Now that you are an owner of a registered trademark with the United States Patent and Trademark Office, there are few things you should know about how to best protect your new property. In this article, we’ll discuss three of the ways in which you can protect your trademark.
Trademark owners have a duty to monitor the use of their trademarks. This is important because only one business or individual should be using a particular mark in connection with a specific good or service. Trademark law is designed to protect the public and prevent confusion in the marketplace. If others are using your mark in connection with similar goods or services, the public may be confused as to the source of the good or service itself. This is a problem. As a result, it’s a smart move to monitor how your trademark is used in commerce. Revision Legal offers trademark monitoring services for a flat rate for a period of 12 months. To learn more about trademark monitoring, please click here.
Anytime you permit another individual or another business to use your mark, you should have a trademark licensing agreement in place. Similar to trademark monitoring, trademark owners have a duty to police how other people use their marks. If you are going to allow another person to use your mark, you need to have an agreement in place that sets out standards and provisions for monitoring quality control, price, and the use of the mark in general. These provisions are may be the most important part of a trademark licensing agreement, because they retain your quality control measures over the ultimate good or service.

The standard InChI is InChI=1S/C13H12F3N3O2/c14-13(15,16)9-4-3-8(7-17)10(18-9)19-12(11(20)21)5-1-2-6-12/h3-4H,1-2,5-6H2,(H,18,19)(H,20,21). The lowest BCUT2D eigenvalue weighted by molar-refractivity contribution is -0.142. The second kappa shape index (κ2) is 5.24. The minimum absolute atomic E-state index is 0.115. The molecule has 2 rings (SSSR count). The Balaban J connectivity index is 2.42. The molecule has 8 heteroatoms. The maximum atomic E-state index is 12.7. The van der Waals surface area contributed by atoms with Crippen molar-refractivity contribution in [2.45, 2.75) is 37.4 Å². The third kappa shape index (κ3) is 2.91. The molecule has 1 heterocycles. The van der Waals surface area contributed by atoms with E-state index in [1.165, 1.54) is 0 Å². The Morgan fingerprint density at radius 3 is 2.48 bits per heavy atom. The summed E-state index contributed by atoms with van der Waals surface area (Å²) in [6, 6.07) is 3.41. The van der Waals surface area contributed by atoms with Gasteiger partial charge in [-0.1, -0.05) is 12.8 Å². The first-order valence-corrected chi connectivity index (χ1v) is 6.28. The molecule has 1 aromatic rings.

If you permit many people to use your mark without these policing measures in place, you run the risk of losing your trademark rights in whole. Specifically, you run the risk of falling into a situation called naked licensing. In short, naked licensing is when there is widespread use of your mark with no quality control or policing provisions in place. If you are found to be engaged in naked licensing, you will lose your trademark rights.
To avoid running the risk of losing your trademark, it’s essential that you enter into a trademark licensing agreement anytime you’re permitting a third party to use your mark.
Trademark owners are required to file a renewal of their trademark between the fifth and six years after registration and then ninth and tenth year after registration. While this may seem like a simple process, it is extremely important. If you fail to file these trademark renewals within the USPTO’s TEAS system, you run the risk of losing your trademark rights in total. To ensure that your marks are protected and renewed, it’s best to engage in a dual calendaring system that will accurately notify you when trademark filings are required.
It’s also important to file a Declaration of Incontestability between the fifth and sixth year after registration. A Declaration of Incontestability provides your mark with greater protection from any challenges to your trademark rights, particularly in any trademark cancellation proceedings. Again, this is a relatively simple process; however, it’s fundamental that you timely file these forms within the USPTO. A Declaration of Incontestability will provide your mark with great strength and protection as you move on in your business.
For assistance and calendaring and docketing and filing of trademark renewals and Declarations of Incontestability, please contact Revision Legal’s experienced trademark attorneys today.